Keen on discovering novel ways to tackle viral infections, AIS Biotech, a French company based in the Alps, aims to combat influenza, more commonly known as the flu, by leveraging the medicinal promise behind glycobiotechnology.
A field that has been gaining momentum over the past decade, glycobiotechnology is the study of complex carbohydrates which has multifaceted applications in various fields including medicine, and is emerging as a frontier in transforming the landscape of bioscience.
Carbohydrates, which are long chains of polysaccharides that are broken down by the body to produce energy, can be converted to create renewable energy, in a bid to lower our dependence on fossils, as it is the largest source of biomass on the planet. And more recently, its therapeutic potential has been grabbing attention.
For instance, the breakdown of carbohydrates, accelerated by microbial enzymes, can not only be used to generate biomaterials but also pharmaceutical products. And to add to that, it could become a compelling method to fight infectious diseases.
Battling the flu
Affecting nearly five million people worldwide, according to the World Health Organization (WHO), the influenza virus is a seasonal epidemic that is characterized by chills, a sore throat, runny nose, body aches and fatigue. With over 500,000 deaths recorded yearly, severe cases can be fatal, particularly for those who have respiratory disorders, and are considered to be high risk.
Founded a mere four months ago, AIS Biotech’s – where AIS stands for Anti-Infective Sugar – mission is to not simply treat these illnesses but to prevent them. For this, the startup has developed its drug candidate GlycoFlu.
As the influenza virus enters the host cell by binding to a specific site on the surfaces of glycoproteins and glycolipid receptors of the host – after which, through the cellular process of endocytosis, the cell gulps the virus before it replicates itself – GlycoFlu is designed to thwart the initial binding process.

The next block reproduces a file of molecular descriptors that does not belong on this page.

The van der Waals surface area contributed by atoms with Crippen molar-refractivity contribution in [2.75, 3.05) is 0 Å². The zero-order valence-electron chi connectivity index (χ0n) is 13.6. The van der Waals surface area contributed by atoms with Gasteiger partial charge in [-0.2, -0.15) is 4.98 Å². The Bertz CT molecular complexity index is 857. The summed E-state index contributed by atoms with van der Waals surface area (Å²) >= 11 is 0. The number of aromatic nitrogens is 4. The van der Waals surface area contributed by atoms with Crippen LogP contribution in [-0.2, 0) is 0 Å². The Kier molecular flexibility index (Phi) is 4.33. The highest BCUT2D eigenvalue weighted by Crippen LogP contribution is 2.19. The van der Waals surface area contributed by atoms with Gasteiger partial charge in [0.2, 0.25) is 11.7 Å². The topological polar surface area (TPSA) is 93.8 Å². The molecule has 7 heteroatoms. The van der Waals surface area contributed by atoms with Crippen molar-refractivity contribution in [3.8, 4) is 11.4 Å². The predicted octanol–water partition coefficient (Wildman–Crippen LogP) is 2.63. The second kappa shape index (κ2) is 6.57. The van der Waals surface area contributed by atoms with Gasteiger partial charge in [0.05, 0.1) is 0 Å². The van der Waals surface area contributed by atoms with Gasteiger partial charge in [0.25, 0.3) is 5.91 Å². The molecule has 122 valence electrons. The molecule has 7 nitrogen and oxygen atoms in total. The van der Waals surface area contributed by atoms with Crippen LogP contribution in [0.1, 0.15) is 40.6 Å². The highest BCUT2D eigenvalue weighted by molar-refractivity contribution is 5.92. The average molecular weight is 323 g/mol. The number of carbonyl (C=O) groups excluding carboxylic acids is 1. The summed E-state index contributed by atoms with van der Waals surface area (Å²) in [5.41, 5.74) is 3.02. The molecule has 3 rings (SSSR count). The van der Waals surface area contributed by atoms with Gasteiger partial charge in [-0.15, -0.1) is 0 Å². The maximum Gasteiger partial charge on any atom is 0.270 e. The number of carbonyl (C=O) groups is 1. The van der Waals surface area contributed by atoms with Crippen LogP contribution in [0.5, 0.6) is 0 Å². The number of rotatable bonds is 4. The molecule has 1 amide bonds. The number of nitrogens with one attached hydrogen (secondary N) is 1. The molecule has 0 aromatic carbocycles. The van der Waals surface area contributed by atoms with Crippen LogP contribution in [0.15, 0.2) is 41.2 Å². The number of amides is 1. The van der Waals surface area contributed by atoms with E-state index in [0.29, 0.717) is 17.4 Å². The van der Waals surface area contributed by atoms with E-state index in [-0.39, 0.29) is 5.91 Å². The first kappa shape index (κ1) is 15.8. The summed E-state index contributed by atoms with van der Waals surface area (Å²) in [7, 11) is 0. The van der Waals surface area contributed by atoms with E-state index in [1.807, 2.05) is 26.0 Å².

The drug candidate is able to mimic the natural host surface oligosaccharide binding-site of Influenza viruses. As a result, it is capable of neutralizing the virus and preventing the attachment to host cell-surface complex sugars acting as receptors for cell infection, explained Aurelie Juhem, CEO of AIS Biotech.
Juhem believes that curbing infection by saturating the pathogen’s receptors with synthetic oligosaccharides in order to inhibit the initial infection step – which is the binding of the pathogen to the host cell surface – is the way to go.
“Cell surface oligosaccharides are the target of many pathogens,” said Juhem. “In our case, to develop our strategy for preventing infections, glycobiotechnology is a sustainable way to produce our tailor-made carbohydrate bioproducts that are the specific active ingredients of our innovative anti-infectives.”
AIS Biotech: on the path towards sustainable pharma
The young biotech has teamed up with the Center for Research on Plant Macromolecules CERMAV-CNRS for the development of GlycoFlu, which also aims to promote the production of environmentally friendly biopharmaceutical products. As the pharmaceutical industry is responsible for generating tens of thousands of metric tons of chemical waste, bioproducts like GlycoFlu could be a more sustainable alternative, to confront this looming problem.
Juhem expressed that she was impressed by the highly efficient, cost-effective bioproduction process with lower environmental impacts when compared to chemical processes.
“As a biologist, I’ve always been motivated by projects with a potential to impact patients in a positive way, and biotechnology is one of the most dynamic and innovative sectors. Indeed, in the last years, many scientific and technological advancements came from biotechnology, and in a large panel of applications such as energy, health, agriculture and food that are big challenges faced by the society,” said Juhem.
Although GlycoFlu is a nascent technology and is still in the making, carbohydrate-based drugs have been around since the 1940s. Antibiotics like streptomycin and neomycin have been used to treat numerous bacterial infections including tuberculosis. The former works by disrupting the function of ribosomes – which is the site where protein synthesis takes place in a cell – in bacterial cells, which is similar to neomycin’s mechanism of action. And apart from these antibiotics, chemotherapy drugs like doxorubicin, more popularly known under its brand name Adriamycin, consists of a deoxy sugar obtained from a certain strain of Streptomyces bacteria. It halts the growth of cancer cells by blocking the enzyme topo isomerase 2, and is used in the treatment of various kinds of cancers including leukemia, lymphoma, neuroblastoma, sarcoma and Wilms tumor, among others.